Wall Street agency gives CT its first bond rating upgrade in 20 years
For the first time in 20 years, a Wall Street credit rating agency has formally upgraded its rating of Connecticut’s finances.
Moody’s Investors Service upgraded its ranking for two types of state bonds, a move that could generate — but doesn’t guarantee — reduced borrowing costs going forward.
“This rating upgrade is exceptional news for Connecticut and sends a clear signal that its improved long-term financial sustainability will contribute toward a strong economic recovery,” state Treasurer Shawn T. Wooden said Wednesday.
“We are a national leader in combating the COVID-19 pandemic, and due to our wise investments, robust savings, better than anticipated revenues and generous federal support, we are emerging as a financial leader among the states,” said Gov. Ned Lamont. “Our state has many challenges ahead, and there is much more work to be done, but it is essential we continue down this path and foster additional growth to best position us for the long term.”
Wooden called the upgrade “a direct result of our smart fiscal policies practiced during the past few years” that have left state government with a record-high $3 billion emergency budget reserve.
“Connecticut will now have the ability to access funding for critical infrastructure investments at even more attractive interest rates,” he added.
Moody’s raised Connecticut’s bond rating from A1 to Aa3 — from its fifth-highest ranking to its fourth-highest. The Aa3 rating also places Connecticut in the “high quality” bond category rather than “upper medium” grade.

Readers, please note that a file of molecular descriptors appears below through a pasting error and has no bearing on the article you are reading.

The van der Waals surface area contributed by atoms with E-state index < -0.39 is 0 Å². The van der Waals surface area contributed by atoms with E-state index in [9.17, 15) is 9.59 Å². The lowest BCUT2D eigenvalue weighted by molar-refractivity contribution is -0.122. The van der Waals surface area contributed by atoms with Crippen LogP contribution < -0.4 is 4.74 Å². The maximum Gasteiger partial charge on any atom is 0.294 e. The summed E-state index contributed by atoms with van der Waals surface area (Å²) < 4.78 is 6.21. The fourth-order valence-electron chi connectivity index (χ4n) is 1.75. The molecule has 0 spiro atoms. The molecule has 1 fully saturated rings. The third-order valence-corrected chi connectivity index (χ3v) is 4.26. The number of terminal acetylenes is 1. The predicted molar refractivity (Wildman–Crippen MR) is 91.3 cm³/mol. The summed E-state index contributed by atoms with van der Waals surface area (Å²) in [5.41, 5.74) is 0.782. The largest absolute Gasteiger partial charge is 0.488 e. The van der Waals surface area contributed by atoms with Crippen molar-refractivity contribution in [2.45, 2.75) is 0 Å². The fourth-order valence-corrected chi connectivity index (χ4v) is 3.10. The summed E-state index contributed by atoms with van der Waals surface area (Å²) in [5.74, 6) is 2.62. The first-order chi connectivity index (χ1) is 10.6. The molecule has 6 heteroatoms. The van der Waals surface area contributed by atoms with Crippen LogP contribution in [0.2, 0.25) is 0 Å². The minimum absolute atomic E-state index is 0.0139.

The state borrows billions of dollars annually by selling bonds on Wall Street, using the funds for municipal school construction, highway and bridge upgrades, capital projects at state colleges and universities, economic development programs, state building renovations, clean water projects and other initiatives.
Wall Street’s assessment of Connecticut remained largely unchanged during the 2000s and the first half of the next decade. Agencies periodically would change their “outlook” for the state, an early indicator of a possible rating change. For a long time, though, that’s as far as things went.
But a combination of huge pension debt, frequent budget deficits and a lack of reserves eventually took their toll.
Between 2016 and 2017, Moody’s and the other three services — S&P Global, Fitch Ratings Inc., and Kroll Bond Rating Agency — all downgraded Connecticut.
But two big changes took place immediately after that.
In October 2017, following a nine-month-long struggle, legislators produced a bipartisan budget that included several fiscal reforms. Key among them were new restrictions of the state’s ability to spend income tax receipts tied to investment earnings — traditionally one of its most volatile revenue sources.
That move was followed by several relatively robust years on the stock market.
Connecticut’s budget reserves were a meager $213 million at the end of the 2016-17 fiscal year — a level barely beyond 1% of General Fund spending.
Three-and-a-half years later, the rainy day fund is at its legal maximum of 15%, a little more than $3 billion.
The Lamont administration also projects the state will end the current fiscal year, which wraps June 30, with $800 million left over. Because the reserve is maxed out, those funds would be transferred into one or both of the state’s two major pension funds.
Moody’s new rating applies to $17.7 billion in General Obligation bonds — borrowing repaid out of the budget’s General Fund, including $1.7 billion in financing for projects at the University of Connecticut. It also applies to $6 billion in Special Tax Obligation bonds, which generally support highway and bridge work and are repaid using fuel and sales tax receipts drawn from the budget’s Special Transportation Fund.
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